The debate on “sex work” has divided the trade union movement.
While the GMB has tried to organise women who work in lap dancing clubs, in 2009 the Trade Union Congress (TUC) Women’s Congress voted against a motion which supported the decriminalisation of the sex industry and the unionisation of sex workers.
Instead a motion was passed in favour of the criminalisation of the purchase of sex.
Within feminist thinking there are opposed views on sex work and violence against women.
Radical feminists in alliance with neoconservatives campaign for the abolition of prostitution and, in the interim, are supporting legislation that proposes the criminalisation of men.
Other feminists, many of them academics who research in this area, as well as sex workers’ organisations themselves, demand the decriminalisation of prostitution.
They argue that, while the long-term aim is to eliminate the conditions that breed prostitution, in the short term the priority is to keep women safe.
The language itself is highly problematic and emotive.
The use of the term “prostitute” is regarded as a denigrating word used for women who are forced into selling sex through poverty and exclusion, while the use of the term “sex worker” is seen as dignifying an activity which reflects and compounds women’s oppression.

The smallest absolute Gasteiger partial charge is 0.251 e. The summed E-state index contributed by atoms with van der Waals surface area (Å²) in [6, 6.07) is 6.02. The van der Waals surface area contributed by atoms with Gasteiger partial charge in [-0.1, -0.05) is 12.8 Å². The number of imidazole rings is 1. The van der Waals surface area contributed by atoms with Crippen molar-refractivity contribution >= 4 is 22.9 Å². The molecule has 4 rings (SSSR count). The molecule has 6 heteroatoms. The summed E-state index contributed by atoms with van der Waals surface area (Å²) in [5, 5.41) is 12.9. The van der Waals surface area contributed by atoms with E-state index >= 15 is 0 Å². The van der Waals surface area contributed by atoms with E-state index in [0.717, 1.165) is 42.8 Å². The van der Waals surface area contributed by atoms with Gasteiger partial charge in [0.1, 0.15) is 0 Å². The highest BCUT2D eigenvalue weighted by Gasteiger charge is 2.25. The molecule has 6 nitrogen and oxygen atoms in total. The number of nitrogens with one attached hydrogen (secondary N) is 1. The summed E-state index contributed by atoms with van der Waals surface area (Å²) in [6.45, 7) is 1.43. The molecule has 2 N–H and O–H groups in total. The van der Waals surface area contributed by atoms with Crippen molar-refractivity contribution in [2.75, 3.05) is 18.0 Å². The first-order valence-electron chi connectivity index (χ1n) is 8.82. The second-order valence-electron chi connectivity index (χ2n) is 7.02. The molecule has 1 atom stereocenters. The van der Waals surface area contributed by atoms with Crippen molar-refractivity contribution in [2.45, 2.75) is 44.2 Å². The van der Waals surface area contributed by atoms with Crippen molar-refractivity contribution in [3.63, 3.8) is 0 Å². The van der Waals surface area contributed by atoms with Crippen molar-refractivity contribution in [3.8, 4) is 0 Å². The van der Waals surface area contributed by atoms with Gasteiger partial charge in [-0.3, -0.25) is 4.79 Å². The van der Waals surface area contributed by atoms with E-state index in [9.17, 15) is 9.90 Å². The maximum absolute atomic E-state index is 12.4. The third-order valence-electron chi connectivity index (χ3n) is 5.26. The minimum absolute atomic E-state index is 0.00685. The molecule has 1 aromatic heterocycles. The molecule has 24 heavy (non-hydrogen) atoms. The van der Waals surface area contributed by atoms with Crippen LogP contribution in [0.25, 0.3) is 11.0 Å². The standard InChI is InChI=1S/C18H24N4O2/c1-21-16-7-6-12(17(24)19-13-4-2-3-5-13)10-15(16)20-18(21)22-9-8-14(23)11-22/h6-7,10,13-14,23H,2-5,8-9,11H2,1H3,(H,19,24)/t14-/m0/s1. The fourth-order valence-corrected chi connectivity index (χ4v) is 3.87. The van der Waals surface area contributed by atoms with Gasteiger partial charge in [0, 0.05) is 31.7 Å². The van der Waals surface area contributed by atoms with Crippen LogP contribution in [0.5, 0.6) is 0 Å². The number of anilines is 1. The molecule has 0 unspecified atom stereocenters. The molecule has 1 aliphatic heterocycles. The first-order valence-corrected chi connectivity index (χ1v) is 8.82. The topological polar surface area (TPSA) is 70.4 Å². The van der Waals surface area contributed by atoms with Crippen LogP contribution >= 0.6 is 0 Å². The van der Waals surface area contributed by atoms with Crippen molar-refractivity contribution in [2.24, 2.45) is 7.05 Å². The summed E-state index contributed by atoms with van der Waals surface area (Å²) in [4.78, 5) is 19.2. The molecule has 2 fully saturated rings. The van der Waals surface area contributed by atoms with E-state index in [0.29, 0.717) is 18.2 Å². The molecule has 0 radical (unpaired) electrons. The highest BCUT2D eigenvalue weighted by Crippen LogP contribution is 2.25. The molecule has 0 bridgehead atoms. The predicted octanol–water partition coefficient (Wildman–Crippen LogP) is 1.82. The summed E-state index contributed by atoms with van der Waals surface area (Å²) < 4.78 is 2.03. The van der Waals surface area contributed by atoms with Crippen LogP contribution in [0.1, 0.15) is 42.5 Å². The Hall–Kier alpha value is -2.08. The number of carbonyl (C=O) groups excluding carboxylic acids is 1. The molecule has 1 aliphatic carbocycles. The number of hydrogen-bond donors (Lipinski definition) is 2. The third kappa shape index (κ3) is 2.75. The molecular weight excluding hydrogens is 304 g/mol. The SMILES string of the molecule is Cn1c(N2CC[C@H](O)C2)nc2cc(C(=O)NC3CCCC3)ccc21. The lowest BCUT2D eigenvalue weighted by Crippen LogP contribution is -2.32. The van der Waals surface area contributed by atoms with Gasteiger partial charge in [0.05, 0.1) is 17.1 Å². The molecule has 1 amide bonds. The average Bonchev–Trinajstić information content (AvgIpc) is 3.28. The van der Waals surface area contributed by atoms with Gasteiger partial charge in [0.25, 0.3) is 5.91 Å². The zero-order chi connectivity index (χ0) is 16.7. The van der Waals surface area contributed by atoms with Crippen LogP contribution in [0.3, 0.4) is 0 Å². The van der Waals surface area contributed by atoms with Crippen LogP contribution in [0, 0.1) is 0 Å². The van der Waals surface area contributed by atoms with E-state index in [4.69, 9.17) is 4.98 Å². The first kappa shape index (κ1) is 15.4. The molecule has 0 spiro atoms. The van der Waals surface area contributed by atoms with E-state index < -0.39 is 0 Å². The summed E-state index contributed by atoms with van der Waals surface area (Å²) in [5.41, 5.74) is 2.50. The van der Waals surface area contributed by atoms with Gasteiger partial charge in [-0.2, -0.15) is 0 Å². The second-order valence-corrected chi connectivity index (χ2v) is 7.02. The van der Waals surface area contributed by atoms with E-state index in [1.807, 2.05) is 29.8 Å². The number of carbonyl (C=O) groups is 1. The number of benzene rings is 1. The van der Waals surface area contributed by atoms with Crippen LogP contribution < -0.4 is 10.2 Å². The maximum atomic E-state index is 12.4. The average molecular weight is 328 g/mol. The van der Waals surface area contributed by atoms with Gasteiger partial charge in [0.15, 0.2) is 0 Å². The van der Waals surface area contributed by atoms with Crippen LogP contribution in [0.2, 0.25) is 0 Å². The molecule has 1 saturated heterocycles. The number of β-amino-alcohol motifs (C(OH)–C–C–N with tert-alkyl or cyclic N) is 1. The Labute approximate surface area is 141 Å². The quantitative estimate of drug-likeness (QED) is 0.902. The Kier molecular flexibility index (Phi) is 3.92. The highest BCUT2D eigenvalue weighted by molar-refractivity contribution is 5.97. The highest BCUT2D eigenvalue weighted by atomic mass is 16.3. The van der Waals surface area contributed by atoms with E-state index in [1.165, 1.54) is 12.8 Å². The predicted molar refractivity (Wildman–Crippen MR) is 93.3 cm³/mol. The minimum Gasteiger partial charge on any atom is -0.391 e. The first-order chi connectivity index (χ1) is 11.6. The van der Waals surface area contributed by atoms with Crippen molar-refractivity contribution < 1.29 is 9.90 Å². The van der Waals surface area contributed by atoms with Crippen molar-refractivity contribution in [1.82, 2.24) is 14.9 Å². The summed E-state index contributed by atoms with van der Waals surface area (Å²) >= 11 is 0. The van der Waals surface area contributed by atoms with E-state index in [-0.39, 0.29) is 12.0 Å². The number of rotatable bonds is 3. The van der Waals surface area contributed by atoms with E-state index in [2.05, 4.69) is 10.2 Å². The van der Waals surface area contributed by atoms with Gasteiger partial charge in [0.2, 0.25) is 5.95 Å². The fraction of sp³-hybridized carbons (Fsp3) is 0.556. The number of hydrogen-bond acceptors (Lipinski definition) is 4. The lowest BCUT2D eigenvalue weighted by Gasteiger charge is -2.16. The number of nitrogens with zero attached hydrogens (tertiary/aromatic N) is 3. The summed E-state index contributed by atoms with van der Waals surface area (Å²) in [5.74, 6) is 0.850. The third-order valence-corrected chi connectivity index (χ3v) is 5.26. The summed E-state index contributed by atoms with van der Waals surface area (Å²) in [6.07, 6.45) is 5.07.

This article does not suggest that sex work is “a job like any other”—however, the term sex work will be used, first because it avoids the moral condemnation often attached to the word prostitute.
Second, this term is used because women who directly sell sex on the streets, in flats or in brothels are only a subset of a much larger number of women who work in the sex industry.
The modern sex industry is a multibillion dollar industry, which generates huge profits for both transnational corporations and criminal gangs.
The sex industry is difficult to define because it encompasses a huge range of diverse activities.
According to the writer Elisabeth Bernstein: The scope of sexual commerce has grown to encompass: live sex shows; all variety of pornographic texts, videos, and images, both in print and on line; fetish clubs; sexual “emporiums” featuring lap-dancing and wall-dancing; escort agencies; telephone sex and cyber-sex contacts; “drive through” striptease venues; and organised sex tours of developing countries.